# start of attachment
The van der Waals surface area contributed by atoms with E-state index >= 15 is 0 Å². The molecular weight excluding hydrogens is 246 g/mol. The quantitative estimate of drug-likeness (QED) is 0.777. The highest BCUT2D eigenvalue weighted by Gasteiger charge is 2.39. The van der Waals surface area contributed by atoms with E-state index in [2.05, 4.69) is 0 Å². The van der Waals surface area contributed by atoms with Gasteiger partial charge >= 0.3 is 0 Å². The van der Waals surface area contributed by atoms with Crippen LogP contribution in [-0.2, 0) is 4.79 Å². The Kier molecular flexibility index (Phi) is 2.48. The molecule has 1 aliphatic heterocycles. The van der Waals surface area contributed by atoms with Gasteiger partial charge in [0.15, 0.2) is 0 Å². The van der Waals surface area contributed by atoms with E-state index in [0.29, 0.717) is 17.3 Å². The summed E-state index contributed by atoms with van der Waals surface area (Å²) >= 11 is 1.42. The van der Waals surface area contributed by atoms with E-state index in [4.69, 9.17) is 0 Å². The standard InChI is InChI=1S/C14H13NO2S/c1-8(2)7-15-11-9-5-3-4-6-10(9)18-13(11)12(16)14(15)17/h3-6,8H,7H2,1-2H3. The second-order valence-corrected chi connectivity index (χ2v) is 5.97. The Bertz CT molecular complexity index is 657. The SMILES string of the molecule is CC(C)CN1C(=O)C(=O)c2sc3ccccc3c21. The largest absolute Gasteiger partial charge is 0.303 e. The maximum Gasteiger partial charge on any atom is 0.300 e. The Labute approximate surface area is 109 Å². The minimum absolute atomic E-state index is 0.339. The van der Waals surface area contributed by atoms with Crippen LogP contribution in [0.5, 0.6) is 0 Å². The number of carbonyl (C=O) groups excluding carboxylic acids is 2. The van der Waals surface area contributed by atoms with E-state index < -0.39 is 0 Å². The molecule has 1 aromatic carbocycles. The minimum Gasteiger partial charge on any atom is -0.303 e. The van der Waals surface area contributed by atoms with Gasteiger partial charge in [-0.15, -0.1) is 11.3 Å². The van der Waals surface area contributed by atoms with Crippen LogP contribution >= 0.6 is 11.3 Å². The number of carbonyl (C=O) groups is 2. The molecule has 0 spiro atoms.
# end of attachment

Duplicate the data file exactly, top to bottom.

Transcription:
The van der Waals surface area contributed by atoms with E-state index >= 15 is 0 Å². The molecular weight excluding hydrogens is 246 g/mol. The quantitative estimate of drug-likeness (QED) is 0.777. The highest BCUT2D eigenvalue weighted by Gasteiger charge is 2.39. The van der Waals surface area contributed by atoms with E-state index in [2.05, 4.69) is 0 Å². The van der Waals surface area contributed by atoms with Gasteiger partial charge >= 0.3 is 0 Å². The van der Waals surface area contributed by atoms with Crippen LogP contribution in [-0.2, 0) is 4.79 Å². The Kier molecular flexibility index (Phi) is 2.48. The molecule has 1 aliphatic heterocycles. The van der Waals surface area contributed by atoms with Gasteiger partial charge in [0.15, 0.2) is 0 Å². The van der Waals surface area contributed by atoms with E-state index in [0.29, 0.717) is 17.3 Å². The summed E-state index contributed by atoms with van der Waals surface area (Å²) >= 11 is 1.42. The van der Waals surface area contributed by atoms with E-state index in [4.69, 9.17) is 0 Å². The standard InChI is InChI=1S/C14H13NO2S/c1-8(2)7-15-11-9-5-3-4-6-10(9)18-13(11)12(16)14(15)17/h3-6,8H,7H2,1-2H3. The second-order valence-corrected chi connectivity index (χ2v) is 5.97. The Bertz CT molecular complexity index is 657. The SMILES string of the molecule is CC(C)CN1C(=O)C(=O)c2sc3ccccc3c21. The largest absolute Gasteiger partial charge is 0.303 e. The maximum Gasteiger partial charge on any atom is 0.300 e. The Labute approximate surface area is 109 Å². The minimum absolute atomic E-state index is 0.339. The van der Waals surface area contributed by atoms with Crippen LogP contribution in [0.5, 0.6) is 0 Å². The number of carbonyl (C=O) groups excluding carboxylic acids is 2. The van der Waals surface area contributed by atoms with E-state index < -0.39 is 0 Å². The molecule has 1 aromatic carbocycles. The minimum Gasteiger partial charge on any atom is -0.303 e. The van der Waals surface area contributed by atoms with Gasteiger partial charge in [-0.15, -0.1) is 11.3 Å². The van der Waals surface area contributed by atoms with Crippen LogP contribution >= 0.6 is 11.3 Å². The number of carbonyl (C=O) groups is 2. The molecule has 0 spiro atoms.